Atar – Boutilimit (Nouakchott)

The late arrival and exhausting previous day changed the plan for us. Our partners from the previous day had a very strong opinion on not go forward with today’s stage. It also was stated in the road book that the stage was extremely dangerous and though. It had never been used for Budapest-Bamako, but once part of the famous Paris-Dakar. We were not allowed to go without a satellite phone or a proper working vehicle. Uncertain about the condition of the auxiliary diesel tank and the extreme length of the day we chose to leave the race and go to Nouakchott. Have a shower, sleep in a decent bed and see the capitol of Mauritania. The decision was later verified to be the right one as just two teams were able to complete the stage before midnight.


The drive itself was not very exciting as it was tar road the whole way. The scenery changed between white sand, dust, small villages and group of houses. Camels were already a common sight for us and didn’t make us snap any pictures as we passed them by.

But we had a bit of a Sandstorm. This was blowing heavy accross the the road and probably in the deep desert as well for the others.

Arriving in Nouakchott on the other side was something to remember forever. There is just one way to describe it, and that is chaos. We have never seen anything like it, and will probably not do it again. Entering the town we also saw a guy standing along the road waiving for us. It was one of the cars in the race that had broken down because of probably some bad petrol they had bought of someone. The two guys had no experience, no tools and helpless. Luckily we had Anders and our comrades from Hungary. They just rolled up their sleeves and started finding out what was wrong.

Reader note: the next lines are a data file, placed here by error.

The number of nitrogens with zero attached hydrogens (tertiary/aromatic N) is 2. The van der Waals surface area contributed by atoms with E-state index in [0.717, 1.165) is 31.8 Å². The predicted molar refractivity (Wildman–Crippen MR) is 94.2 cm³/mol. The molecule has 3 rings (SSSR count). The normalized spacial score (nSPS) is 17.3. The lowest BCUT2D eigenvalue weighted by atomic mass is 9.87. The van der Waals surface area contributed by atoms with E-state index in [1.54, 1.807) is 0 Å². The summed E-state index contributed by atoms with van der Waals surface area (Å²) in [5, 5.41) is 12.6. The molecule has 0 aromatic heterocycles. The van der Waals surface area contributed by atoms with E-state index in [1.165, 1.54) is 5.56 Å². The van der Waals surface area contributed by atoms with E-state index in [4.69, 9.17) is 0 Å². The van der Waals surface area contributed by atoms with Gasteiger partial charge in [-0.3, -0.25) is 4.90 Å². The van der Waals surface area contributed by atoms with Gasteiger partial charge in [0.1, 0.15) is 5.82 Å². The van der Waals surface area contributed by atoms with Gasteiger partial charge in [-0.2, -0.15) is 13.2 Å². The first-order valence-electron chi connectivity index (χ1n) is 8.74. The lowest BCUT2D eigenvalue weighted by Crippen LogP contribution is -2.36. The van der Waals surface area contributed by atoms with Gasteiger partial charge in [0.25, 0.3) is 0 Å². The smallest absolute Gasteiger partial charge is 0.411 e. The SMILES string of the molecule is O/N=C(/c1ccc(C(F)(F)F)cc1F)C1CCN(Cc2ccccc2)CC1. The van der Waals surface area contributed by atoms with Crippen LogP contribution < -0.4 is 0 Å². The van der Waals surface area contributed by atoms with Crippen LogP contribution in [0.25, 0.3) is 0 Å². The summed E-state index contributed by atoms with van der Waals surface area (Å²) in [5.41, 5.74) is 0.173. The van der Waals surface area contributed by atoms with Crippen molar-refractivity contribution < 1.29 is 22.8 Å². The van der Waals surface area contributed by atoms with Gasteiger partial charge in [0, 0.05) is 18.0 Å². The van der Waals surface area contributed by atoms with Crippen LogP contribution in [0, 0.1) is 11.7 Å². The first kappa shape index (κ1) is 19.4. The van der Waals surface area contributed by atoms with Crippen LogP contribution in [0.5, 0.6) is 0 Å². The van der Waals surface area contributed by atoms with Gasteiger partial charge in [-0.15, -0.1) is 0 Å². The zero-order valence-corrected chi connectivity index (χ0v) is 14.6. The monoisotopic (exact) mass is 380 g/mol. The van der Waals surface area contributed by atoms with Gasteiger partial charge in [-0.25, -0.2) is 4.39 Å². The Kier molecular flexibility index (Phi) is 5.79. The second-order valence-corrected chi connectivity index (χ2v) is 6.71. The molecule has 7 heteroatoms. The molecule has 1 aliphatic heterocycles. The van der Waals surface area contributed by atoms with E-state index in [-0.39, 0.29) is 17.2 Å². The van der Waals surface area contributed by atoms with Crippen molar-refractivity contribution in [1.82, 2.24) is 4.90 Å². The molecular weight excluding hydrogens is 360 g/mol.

As we stood there, more and more people approached by scooters, cars, donkey carts and by foot. It didn’t feel very ok, so not finding the fault nor wanting to spend more time we choose to tow the car to a garage. Once done, we headed towards the hotel having no local money. The hotel had no problems being paid in Euros; we got two rooms, African cleaned, and headed out to find an ATM. What we had heard and later experienced was that Mauritania was replacing and devaluating their currency. To find any ATM that worked with an European credit card was not an easy task, as the exchange rates changed through the day, they were only fixed and available in the morning just after opening hours. The streets were only sand, crowded and cars going in all and any direction. It felt very unsafe and dangerous as all eyes followed the three white men walking the street. After some tries Anders was still able to withdraw some money, as we needed to fill up with diesel the next day.


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